COSA takes exception to your February 27th comment on television whereby you infer that seniors should look to the United Way for financial assistance. You are no doubt referring to the Seniors Services Intersectoral Planning study which is still in the planning stage. This study in no way provides direct financial support to seniors. I know, I’m on the Committee. You should make a public apology to the seniors of Alberta.

Finally, I am taking inquiries from seniors asking how they can get funding from the United Way. How embarrassing.

Yours sincerely,

Jerry Pitts,
Chairman, COSA

Cc: Calgary Sun Calgary Herald
Calgary Seniors Edmonton Journal
One Voice Premier Ralph Klein
MLA Dr. Raj Pannu MLA Laurie Blakeman
MLA Richard Magnus SUN
SALT United Way
Harry Chase COSA Website
Ralph’s World Website

Friday, March 05, 2004

Mr. Dress-Up 

Article by Andrew Nikiforuk: "Here's the perception: Ralph Klein is Canada's leading neo-conservative revolutionary, whose small-government and free-market policies have brought unparalleled prosperity to Alberta. Now here's the reality."

Have a look at this December 2002 article by Andrew Nikiforuk. It is 15 months old but it goes a long way to explaining why such a rich province like ours has so few citizens participating in the benefits.

Thursday, March 04, 2004

"I've Had Enough of This Crap" - says Klein 

"I've had enough of this crap" Ralph Himself muttered as he ran from reporters at a newsconference yesterday regarding the BSE crisis in our Province. See news stories by clicking here and here and a previous Ralph's World posting here. You can even watch Ralph courtesy of CTV by clicking here.

Read on.

"Providing a fair marketplace for both buyers and sellers is a priority for Government Services. Consumer Services contributes to this goal by investigating consumer complaints, enforcing consumer protection legislation, licensing and bonding regulated businesses, informing consumers of their rights and responsibilities, and providing an appropriate regulatory framework for consumers and business."

The above quote is from the Alberta Government website. It states what the Alberta Government Consumer Services Branch professes to do. Ralph refuses to allow an investigation into whether our tax dollars for BSE support of the cattle producers has instead flowed to the bottom line of meat packers Cargill and Tyson. He says it is up to the Feds to investigate that. Hmmmm. Would not this investigation come under the professed aim of "Providing a fair marketplace for both buyers and sellers?". Guess Ralph has a different concept of fair marketplace than his PR folks have. They really should coordinate on things like this.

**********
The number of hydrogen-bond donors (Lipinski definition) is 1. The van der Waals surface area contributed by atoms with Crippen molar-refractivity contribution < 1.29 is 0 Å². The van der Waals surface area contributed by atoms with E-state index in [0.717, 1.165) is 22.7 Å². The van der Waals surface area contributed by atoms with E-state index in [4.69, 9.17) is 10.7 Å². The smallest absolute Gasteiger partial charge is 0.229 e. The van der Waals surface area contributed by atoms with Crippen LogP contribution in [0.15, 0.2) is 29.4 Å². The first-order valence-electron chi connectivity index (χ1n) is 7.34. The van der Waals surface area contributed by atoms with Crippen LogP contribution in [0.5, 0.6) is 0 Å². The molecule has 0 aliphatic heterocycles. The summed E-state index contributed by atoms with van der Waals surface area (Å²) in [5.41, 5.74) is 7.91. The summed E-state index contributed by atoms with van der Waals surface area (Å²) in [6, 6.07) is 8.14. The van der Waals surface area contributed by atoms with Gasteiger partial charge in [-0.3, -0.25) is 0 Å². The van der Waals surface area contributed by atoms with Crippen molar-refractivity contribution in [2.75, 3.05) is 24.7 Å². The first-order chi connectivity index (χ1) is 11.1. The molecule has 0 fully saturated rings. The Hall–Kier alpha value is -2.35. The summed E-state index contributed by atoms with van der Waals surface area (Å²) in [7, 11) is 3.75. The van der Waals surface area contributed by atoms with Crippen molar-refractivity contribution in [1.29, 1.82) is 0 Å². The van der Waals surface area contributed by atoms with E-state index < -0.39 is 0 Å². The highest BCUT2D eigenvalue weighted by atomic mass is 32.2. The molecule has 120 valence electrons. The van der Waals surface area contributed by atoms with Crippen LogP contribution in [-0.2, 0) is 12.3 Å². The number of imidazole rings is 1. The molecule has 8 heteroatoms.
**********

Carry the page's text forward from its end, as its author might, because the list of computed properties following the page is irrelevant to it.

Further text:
Speaking of investigations, here's something I would like to see investigated.

Has any reporter headed down to the Elections Alberta office at Suite 100, 11510 Kingsway Avenue, Edmonton, Alberta, T5G 2Y5, Canada to see what contributions Cargill and Tyson made to the Alberta Progressive Conservative Party?

Ralph's says he's had enough of this crap. This crap is reporters daring to question Ralph Himself about where taxpayer money goes in this Province.

I've had enough of this crap too. Klein Krap.

Wednesday, March 03, 2004

Freddie's Diary - Article 6 

Neil Reimer said more has been asked of seniors than anyone. "One program we would have been able to live with but, 15 seniors programs have been either eliminated, altered or cut." He says in most cases seniors have faced 17% and as high as 25% cuts and more if they have health problems. January 95, EJ - Premier Klein admitted the cuts have "gone too far." He promised a review of seniors programs - specifically lodge fees and the Health Care premiums. Betty Finch, President of Retired and Semi Retired Society said: "Its all rhetoric. I think he will keep on with the cuts!" The Liberals calculate that the provincial government under Klein has brought in 80 user fees and increased taxes such as health care premiums totaling about $400 million.